In our work, we are often asked to help a client prepare for a specific speech or presentation.
When working, we often tend to focus on the body of the material itself. For example, with a speech we may look at what our opening line will be, how we hold ourselves throughout the speech, what is the killer last line. These things are of course very important, but I think its worth taking a moment to think about what else we can do to create a connection and build rapport before we begin with the speech.
I present workshops at The School of Life and participants are welcomed to the classroom 20 minutes before the work actually begins. I find is that this is fantastic opportunity for me to build rapport with the participants from the moment they step foot into the building. Alongside resulting in a warm, welcoming environment for the participants, it means they have made a connection to me before I utter a word of the workshop.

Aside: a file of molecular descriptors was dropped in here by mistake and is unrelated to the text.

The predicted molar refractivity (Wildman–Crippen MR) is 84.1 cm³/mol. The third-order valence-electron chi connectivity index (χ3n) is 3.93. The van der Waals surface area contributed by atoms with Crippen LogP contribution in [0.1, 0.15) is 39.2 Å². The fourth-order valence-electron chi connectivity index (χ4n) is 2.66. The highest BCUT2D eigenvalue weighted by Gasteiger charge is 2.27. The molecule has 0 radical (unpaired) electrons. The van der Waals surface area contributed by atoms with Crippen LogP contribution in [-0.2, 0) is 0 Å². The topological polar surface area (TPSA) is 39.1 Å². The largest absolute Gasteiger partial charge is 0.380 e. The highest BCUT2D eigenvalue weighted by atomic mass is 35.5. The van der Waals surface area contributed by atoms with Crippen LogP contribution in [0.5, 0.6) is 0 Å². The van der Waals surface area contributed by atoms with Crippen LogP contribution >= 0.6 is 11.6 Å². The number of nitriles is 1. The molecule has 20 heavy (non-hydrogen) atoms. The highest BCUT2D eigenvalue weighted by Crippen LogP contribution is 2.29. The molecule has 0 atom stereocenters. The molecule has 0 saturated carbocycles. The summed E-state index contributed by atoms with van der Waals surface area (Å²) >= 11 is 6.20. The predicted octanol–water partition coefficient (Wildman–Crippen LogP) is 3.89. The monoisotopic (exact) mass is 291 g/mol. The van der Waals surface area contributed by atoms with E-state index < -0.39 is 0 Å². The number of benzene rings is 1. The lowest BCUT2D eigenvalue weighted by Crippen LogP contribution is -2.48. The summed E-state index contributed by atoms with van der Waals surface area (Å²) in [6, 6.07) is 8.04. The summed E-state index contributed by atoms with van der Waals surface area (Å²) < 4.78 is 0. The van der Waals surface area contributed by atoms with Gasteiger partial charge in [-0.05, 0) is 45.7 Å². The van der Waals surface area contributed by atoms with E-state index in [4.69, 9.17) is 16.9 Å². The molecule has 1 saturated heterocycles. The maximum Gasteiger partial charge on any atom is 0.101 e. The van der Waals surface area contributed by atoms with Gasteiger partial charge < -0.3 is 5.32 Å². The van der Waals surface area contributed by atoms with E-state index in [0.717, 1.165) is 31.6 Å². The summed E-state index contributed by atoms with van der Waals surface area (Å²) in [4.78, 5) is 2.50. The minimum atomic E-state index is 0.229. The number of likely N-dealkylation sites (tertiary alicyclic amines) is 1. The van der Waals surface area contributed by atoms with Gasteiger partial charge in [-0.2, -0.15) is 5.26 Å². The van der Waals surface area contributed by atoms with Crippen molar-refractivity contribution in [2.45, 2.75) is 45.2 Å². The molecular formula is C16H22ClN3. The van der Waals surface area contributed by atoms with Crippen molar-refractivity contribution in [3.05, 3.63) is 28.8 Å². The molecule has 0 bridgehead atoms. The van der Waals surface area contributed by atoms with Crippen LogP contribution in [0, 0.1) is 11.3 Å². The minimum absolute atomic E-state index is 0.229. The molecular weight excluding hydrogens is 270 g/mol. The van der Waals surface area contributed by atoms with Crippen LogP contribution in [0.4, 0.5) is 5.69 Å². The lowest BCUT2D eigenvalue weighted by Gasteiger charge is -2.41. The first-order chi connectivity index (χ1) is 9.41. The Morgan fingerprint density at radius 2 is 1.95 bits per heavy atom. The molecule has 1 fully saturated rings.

Sometimes we can be fearful speaking to people directly. Although presenting it has its own anxiety inducing effects, making a speech does logistically create separation between you and the audience. However this divide also means we will have to create that connection via the speech itself. If you have made your introductions beforehand, you have already taken away a great deal of the work in getting your audience connected to you and in turn, open to listening to what you have to say.
I would encourage you to try this for yourself. Next time you have a meeting or making a presentation, spend a few minutes greeting everyone individually with a handshake or smile beforehand and see if it makes a difference.